I would dare say I’ve written almost as little as my jobs have allowed about Sheen and the McCourts, but ignoring them completely has been impossible. It’s hard to deny that there are real stories there. They could use some editing, but they are stories. And that’s without even getting into the life-and-death stakes for some in the Hollywood tale.

I’m not going to try to stretch out too many parallels between Charlie Sheen and Frank McCourt, but I can’t help thinking there’s at least one. Sheen has made it clear that he is living by his own rules. He believes those rules are fair and righteous, and the fact that society, fans of his show, the people he (at least previously) answered to or even blood relatives might not share that view does not matter. Setbacks are hurdles to be bulldozed. “Defeat is not an option,” Sheen says over and over again.

One of Sheen’s most memorable lines came when he was railing against Alcoholics Anonymous, saying that it is for “people that are not special, people who do not have tiger blood and Adonis DNA.” Charlie Sheen believes he has tiger blood. And though he would never say it like this, I suspect that in his own way, Frank McCourt believes he has tiger blood too.

Over the past 15 months, McCourt has seemed unshakable in his belief that what he’s doing is right. That what he’s doing is best for his children. That anything one might call a mistake or selfishness is, at worst, a means to an end. That the people who question him simply don’t understand. That he will be vindicated. That because he’s been a winner in the past, he’ll be a winner in the future. Even when he’s ridden on the edge of the cliff.

I imagine that tiger blood is a trait shared by a number of people who become successful, but there comes a point when it goes beyond empowering and becomes a pollutant. I have no expectations that this tiger is going to change his stripes. I don’t believe he’s going to give up the Dodgers without clawing or scratching through the last fight. But tiger blood makes people selfish to the extreme, and even allowing for the eccentricities and entitlements of ownership, circumstances have long since stopped any reasonable defense of his fight.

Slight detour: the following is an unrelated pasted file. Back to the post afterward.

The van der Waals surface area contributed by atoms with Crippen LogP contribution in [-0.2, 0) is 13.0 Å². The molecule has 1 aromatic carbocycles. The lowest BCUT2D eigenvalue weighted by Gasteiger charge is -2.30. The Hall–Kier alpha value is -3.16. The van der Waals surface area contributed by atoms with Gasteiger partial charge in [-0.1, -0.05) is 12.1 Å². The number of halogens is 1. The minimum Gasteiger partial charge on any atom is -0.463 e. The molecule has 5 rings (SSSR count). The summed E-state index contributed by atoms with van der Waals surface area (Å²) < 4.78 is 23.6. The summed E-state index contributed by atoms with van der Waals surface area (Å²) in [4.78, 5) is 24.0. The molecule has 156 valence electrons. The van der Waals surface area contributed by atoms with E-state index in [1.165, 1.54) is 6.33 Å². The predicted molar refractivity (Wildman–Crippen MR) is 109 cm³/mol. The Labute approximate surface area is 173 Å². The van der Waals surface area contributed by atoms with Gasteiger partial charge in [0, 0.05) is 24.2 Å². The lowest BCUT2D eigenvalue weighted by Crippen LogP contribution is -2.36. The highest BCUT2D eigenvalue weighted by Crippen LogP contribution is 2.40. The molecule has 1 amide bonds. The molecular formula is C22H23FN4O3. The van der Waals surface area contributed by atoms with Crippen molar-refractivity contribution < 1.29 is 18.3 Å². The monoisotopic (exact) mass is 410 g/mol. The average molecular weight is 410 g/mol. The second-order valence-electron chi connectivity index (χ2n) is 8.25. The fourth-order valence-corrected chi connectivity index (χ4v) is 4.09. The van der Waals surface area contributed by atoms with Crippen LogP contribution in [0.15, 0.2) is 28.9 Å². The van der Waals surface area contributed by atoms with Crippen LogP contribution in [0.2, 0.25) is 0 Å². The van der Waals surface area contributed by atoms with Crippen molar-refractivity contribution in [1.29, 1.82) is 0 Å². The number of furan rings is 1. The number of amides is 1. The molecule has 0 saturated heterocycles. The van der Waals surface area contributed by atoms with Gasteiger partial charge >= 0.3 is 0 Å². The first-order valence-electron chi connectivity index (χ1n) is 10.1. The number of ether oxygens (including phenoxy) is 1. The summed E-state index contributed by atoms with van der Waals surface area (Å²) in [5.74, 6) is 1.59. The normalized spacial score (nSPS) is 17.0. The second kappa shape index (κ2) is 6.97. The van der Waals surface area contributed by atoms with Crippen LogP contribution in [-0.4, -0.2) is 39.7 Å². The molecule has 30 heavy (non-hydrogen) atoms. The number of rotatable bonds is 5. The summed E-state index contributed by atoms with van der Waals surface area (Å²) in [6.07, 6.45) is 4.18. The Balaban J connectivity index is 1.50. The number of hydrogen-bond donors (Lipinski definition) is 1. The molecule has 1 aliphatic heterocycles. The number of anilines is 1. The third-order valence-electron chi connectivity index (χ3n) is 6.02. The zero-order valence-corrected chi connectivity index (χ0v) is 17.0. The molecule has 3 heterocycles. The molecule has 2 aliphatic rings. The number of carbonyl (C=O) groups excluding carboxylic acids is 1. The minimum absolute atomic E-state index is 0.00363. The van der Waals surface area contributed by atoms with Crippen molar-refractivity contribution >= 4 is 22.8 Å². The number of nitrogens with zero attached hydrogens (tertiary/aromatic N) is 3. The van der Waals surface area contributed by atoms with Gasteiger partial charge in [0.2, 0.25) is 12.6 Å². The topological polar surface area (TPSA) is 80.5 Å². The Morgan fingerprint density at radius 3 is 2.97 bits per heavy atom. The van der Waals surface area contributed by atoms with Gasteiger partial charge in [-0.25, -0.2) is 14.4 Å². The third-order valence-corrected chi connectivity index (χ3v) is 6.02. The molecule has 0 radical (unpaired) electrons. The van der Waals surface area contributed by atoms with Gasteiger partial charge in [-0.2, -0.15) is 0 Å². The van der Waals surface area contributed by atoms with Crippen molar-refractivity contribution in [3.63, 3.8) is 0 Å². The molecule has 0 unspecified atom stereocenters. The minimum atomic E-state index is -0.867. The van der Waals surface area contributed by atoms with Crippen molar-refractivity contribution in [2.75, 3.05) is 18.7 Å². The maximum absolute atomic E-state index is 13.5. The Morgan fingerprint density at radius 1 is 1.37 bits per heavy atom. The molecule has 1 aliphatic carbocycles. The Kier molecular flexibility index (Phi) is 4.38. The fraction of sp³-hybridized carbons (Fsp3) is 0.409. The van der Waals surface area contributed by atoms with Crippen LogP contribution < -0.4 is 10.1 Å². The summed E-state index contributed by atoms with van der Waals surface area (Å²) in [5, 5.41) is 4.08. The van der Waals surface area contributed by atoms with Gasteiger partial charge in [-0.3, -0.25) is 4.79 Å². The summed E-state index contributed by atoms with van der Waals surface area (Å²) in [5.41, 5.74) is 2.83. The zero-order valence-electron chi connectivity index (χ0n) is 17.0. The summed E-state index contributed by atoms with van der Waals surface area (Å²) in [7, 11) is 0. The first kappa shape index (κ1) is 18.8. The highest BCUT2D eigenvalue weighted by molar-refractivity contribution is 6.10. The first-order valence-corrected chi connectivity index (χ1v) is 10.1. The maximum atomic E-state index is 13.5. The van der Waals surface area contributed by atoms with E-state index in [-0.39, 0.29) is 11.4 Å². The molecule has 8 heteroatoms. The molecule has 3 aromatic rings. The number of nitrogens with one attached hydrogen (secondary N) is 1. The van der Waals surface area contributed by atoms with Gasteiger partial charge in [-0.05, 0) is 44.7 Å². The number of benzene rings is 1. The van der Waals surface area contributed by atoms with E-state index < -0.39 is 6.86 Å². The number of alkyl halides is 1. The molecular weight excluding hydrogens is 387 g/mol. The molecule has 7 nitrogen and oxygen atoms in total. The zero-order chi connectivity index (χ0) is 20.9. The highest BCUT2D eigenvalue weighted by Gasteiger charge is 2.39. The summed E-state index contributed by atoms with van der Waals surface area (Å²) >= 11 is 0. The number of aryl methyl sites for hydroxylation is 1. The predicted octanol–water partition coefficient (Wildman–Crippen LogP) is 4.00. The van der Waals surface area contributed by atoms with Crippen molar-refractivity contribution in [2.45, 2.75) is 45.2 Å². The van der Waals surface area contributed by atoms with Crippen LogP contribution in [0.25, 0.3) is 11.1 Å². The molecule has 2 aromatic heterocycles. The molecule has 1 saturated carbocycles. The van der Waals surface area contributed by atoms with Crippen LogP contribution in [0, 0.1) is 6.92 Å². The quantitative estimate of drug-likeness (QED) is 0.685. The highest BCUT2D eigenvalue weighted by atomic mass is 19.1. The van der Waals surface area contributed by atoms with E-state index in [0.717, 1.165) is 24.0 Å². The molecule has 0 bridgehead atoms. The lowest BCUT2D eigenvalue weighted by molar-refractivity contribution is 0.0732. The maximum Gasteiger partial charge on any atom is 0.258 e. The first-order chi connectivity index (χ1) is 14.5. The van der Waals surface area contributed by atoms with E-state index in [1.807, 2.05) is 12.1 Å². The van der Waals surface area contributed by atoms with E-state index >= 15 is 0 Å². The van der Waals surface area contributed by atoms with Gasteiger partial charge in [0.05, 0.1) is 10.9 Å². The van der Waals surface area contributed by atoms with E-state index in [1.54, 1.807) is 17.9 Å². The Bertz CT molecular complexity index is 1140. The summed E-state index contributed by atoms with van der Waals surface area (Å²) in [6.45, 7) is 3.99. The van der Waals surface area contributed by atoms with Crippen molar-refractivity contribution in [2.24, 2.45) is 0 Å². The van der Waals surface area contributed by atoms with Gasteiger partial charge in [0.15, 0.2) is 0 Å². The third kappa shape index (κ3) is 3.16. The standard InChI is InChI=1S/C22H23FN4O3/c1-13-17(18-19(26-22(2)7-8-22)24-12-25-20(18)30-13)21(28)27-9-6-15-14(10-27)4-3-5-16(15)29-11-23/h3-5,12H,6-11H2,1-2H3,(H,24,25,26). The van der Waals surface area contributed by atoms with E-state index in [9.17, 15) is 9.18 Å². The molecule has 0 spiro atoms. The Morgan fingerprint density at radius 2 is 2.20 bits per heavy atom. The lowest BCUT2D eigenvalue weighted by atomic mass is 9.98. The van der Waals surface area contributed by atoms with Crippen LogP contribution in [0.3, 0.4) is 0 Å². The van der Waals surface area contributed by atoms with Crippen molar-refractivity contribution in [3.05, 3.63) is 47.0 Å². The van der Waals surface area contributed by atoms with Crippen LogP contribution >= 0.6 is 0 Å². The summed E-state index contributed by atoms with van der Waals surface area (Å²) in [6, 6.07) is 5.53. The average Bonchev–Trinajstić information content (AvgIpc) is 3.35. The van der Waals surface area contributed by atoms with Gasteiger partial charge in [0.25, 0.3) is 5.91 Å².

Yes, McCourt has rights. But he also has duties.

For all his romping and stomping, Sheen realizes that there is life after “Two and a Half Men.” It’s time that the McCourts embark upon life after the Dodgers. It’s time they find a new passion. Quit this pretense that you’re the best thing for this franchise, quit this pretense that your children deserve to inherit leadership of the team, and let go.

Dec 23

The 33 theses revisited

A year ago, I posted these 33 theses on the doors of Dodger Thoughts.  Let’s see how they have held up …

Thesis Result Comment
1) Frank McCourt will prevail in the courts against Jamie McCourt and retain ownership of the Dodgers. No Failed to anticipate the Great Adverb Dispute.
2) Rather then sell the team, McCourt will take on a minority partner to improve his cash flow. TBD It might not be quite that simple.
3) The incentive for the minority partner will be the Dodgers’ ability to make a profit, with potential for greater revenue from development of the Dodger Stadium property. TBD This plus the TV contract.
4) The project to turn the area behind center field into a gathering place of restaurants, shops and a Dodger museum will begin by 2015. TBD I sure was looking ahead, wasn’t I?
5) The Dodgers will earn enough money over the coming decade to remain competitive, though they will never spend like the Yankees or Red Sox. TBD Fans are probably pessimistic about this one, but we’ll see.
6) The Dodgers will sign a veteran with an unexciting name to take the No. 4 spot in the 2010 starting rotation, completing their offseason in much the same manner they would have even if the McCourts weren’t divorcing. Yes Hello, Vicente Padilla.
7) Observers will decry the state of Dodger starting pitching entering the season, even though it will probably match up well with every team in the National League West except San Francisco. (Arizona’s No. 4 starter: Ian Kennedy?) No San Diego ruined this prediction for me.
8) The focus will be on what the Dodgers didn’t do, ignoring how thin the pitching market was and how little their division rivals have improved themselves. Yes This was a safe one.